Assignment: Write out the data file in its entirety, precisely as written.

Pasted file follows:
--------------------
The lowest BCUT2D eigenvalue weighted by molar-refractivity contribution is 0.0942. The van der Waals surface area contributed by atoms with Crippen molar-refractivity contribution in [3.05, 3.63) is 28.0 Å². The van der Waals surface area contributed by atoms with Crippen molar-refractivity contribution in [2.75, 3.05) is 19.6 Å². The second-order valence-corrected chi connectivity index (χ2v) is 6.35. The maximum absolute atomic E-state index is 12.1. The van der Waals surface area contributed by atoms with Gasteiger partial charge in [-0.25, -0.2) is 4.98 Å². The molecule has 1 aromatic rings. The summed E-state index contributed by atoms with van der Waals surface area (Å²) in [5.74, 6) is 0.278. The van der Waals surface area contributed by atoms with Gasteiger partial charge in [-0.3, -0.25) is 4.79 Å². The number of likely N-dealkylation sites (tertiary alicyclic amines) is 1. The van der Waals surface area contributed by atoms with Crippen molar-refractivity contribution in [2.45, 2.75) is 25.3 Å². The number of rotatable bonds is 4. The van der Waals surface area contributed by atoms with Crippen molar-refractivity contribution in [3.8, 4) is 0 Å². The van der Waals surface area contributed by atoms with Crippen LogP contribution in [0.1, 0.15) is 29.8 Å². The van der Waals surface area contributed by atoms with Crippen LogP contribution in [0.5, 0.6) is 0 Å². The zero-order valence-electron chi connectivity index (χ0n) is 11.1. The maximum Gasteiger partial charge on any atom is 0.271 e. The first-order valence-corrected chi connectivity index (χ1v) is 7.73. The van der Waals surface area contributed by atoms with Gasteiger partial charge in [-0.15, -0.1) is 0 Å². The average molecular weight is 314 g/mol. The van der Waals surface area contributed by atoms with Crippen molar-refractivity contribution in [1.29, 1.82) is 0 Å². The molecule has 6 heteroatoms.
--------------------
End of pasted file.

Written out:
The lowest BCUT2D eigenvalue weighted by molar-refractivity contribution is 0.0942. The van der Waals surface area contributed by atoms with Crippen molar-refractivity contribution in [3.05, 3.63) is 28.0 Å². The van der Waals surface area contributed by atoms with Crippen molar-refractivity contribution in [2.75, 3.05) is 19.6 Å². The second-order valence-corrected chi connectivity index (χ2v) is 6.35. The maximum absolute atomic E-state index is 12.1. The van der Waals surface area contributed by atoms with Gasteiger partial charge in [-0.25, -0.2) is 4.98 Å². The molecule has 1 aromatic rings. The summed E-state index contributed by atoms with van der Waals surface area (Å²) in [5.74, 6) is 0.278. The van der Waals surface area contributed by atoms with Gasteiger partial charge in [-0.3, -0.25) is 4.79 Å². The number of likely N-dealkylation sites (tertiary alicyclic amines) is 1. The van der Waals surface area contributed by atoms with Crippen molar-refractivity contribution in [2.45, 2.75) is 25.3 Å². The number of rotatable bonds is 4. The van der Waals surface area contributed by atoms with Crippen molar-refractivity contribution in [3.8, 4) is 0 Å². The van der Waals surface area contributed by atoms with Crippen LogP contribution in [0.1, 0.15) is 29.8 Å². The van der Waals surface area contributed by atoms with Crippen LogP contribution in [0.5, 0.6) is 0 Å². The zero-order valence-electron chi connectivity index (χ0n) is 11.1. The maximum Gasteiger partial charge on any atom is 0.271 e. The first-order valence-corrected chi connectivity index (χ1v) is 7.73. The van der Waals surface area contributed by atoms with Gasteiger partial charge in [-0.15, -0.1) is 0 Å². The average molecular weight is 314 g/mol. The van der Waals surface area contributed by atoms with Crippen molar-refractivity contribution in [1.29, 1.82) is 0 Å². The molecule has 6 heteroatoms.